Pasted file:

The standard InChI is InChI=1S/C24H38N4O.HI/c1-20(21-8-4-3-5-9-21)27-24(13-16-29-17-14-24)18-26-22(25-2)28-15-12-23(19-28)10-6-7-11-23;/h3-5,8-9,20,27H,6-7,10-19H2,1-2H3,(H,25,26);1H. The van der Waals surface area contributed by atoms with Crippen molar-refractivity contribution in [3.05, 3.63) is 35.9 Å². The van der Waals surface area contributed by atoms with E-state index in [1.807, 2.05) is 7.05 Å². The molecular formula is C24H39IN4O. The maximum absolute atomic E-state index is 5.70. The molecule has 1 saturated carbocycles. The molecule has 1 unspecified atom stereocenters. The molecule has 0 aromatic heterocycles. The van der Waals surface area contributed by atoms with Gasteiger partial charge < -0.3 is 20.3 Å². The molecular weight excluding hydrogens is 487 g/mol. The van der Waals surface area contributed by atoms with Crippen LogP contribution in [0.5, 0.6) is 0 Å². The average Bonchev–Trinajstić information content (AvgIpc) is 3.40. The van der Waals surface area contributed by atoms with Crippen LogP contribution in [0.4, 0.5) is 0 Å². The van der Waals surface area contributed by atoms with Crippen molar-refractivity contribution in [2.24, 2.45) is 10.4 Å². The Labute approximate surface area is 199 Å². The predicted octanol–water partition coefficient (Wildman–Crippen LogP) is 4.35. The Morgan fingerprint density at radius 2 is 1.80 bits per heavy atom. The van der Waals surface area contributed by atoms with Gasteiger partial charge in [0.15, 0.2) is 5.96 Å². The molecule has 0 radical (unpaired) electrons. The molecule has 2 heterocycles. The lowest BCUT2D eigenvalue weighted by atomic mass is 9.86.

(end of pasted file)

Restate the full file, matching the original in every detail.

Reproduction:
The standard InChI is InChI=1S/C24H38N4O.HI/c1-20(21-8-4-3-5-9-21)27-24(13-16-29-17-14-24)18-26-22(25-2)28-15-12-23(19-28)10-6-7-11-23;/h3-5,8-9,20,27H,6-7,10-19H2,1-2H3,(H,25,26);1H. The van der Waals surface area contributed by atoms with Crippen molar-refractivity contribution in [3.05, 3.63) is 35.9 Å². The van der Waals surface area contributed by atoms with E-state index in [1.807, 2.05) is 7.05 Å². The molecular formula is C24H39IN4O. The maximum absolute atomic E-state index is 5.70. The molecule has 1 saturated carbocycles. The molecule has 1 unspecified atom stereocenters. The molecule has 0 aromatic heterocycles. The van der Waals surface area contributed by atoms with Gasteiger partial charge < -0.3 is 20.3 Å². The molecular weight excluding hydrogens is 487 g/mol. The van der Waals surface area contributed by atoms with Crippen LogP contribution in [0.5, 0.6) is 0 Å². The average Bonchev–Trinajstić information content (AvgIpc) is 3.40. The van der Waals surface area contributed by atoms with Crippen LogP contribution in [0.4, 0.5) is 0 Å². The van der Waals surface area contributed by atoms with Crippen molar-refractivity contribution in [2.24, 2.45) is 10.4 Å². The Labute approximate surface area is 199 Å². The predicted octanol–water partition coefficient (Wildman–Crippen LogP) is 4.35. The Morgan fingerprint density at radius 2 is 1.80 bits per heavy atom. The van der Waals surface area contributed by atoms with Gasteiger partial charge in [0.15, 0.2) is 5.96 Å². The molecule has 0 radical (unpaired) electrons. The molecule has 2 heterocycles. The lowest BCUT2D eigenvalue weighted by atomic mass is 9.86.